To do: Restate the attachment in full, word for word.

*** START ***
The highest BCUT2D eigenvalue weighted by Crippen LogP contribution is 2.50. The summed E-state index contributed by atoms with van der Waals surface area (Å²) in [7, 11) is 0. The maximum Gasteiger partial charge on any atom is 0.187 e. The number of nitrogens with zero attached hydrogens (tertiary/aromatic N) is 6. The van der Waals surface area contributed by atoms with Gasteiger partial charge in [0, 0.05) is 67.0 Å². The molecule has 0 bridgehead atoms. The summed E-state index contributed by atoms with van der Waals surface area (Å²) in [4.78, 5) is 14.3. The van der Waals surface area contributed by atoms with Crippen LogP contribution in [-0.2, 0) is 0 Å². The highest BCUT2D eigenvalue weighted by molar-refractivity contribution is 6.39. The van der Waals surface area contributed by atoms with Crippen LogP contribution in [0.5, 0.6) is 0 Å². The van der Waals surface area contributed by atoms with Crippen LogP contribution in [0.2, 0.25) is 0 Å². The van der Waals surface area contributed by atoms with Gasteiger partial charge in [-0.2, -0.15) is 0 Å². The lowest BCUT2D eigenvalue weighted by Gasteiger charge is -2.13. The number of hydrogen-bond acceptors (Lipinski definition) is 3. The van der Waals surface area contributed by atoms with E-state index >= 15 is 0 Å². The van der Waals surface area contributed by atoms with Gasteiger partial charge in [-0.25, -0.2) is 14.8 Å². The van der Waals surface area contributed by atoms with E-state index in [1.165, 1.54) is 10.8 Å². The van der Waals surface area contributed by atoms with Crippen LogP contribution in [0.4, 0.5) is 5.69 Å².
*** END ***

The highest BCUT2D eigenvalue weighted by Crippen LogP contribution is 2.50. The summed E-state index contributed by atoms with van der Waals surface area (Å²) in [7, 11) is 0. The maximum Gasteiger partial charge on any atom is 0.187 e. The number of nitrogens with zero attached hydrogens (tertiary/aromatic N) is 6. The van der Waals surface area contributed by atoms with Gasteiger partial charge in [0, 0.05) is 67.0 Å². The molecule has 0 bridgehead atoms. The summed E-state index contributed by atoms with van der Waals surface area (Å²) in [4.78, 5) is 14.3. The van der Waals surface area contributed by atoms with Crippen LogP contribution in [-0.2, 0) is 0 Å². The highest BCUT2D eigenvalue weighted by molar-refractivity contribution is 6.39. The van der Waals surface area contributed by atoms with Crippen LogP contribution in [0.5, 0.6) is 0 Å². The van der Waals surface area contributed by atoms with Crippen LogP contribution in [0.2, 0.25) is 0 Å². The van der Waals surface area contributed by atoms with Gasteiger partial charge in [-0.2, -0.15) is 0 Å². The lowest BCUT2D eigenvalue weighted by Gasteiger charge is -2.13. The number of hydrogen-bond acceptors (Lipinski definition) is 3. The van der Waals surface area contributed by atoms with E-state index >= 15 is 0 Å². The van der Waals surface area contributed by atoms with Gasteiger partial charge in [-0.25, -0.2) is 14.8 Å². The van der Waals surface area contributed by atoms with E-state index in [1.165, 1.54) is 10.8 Å². The van der Waals surface area contributed by atoms with Crippen LogP contribution in [0.4, 0.5) is 5.69 Å².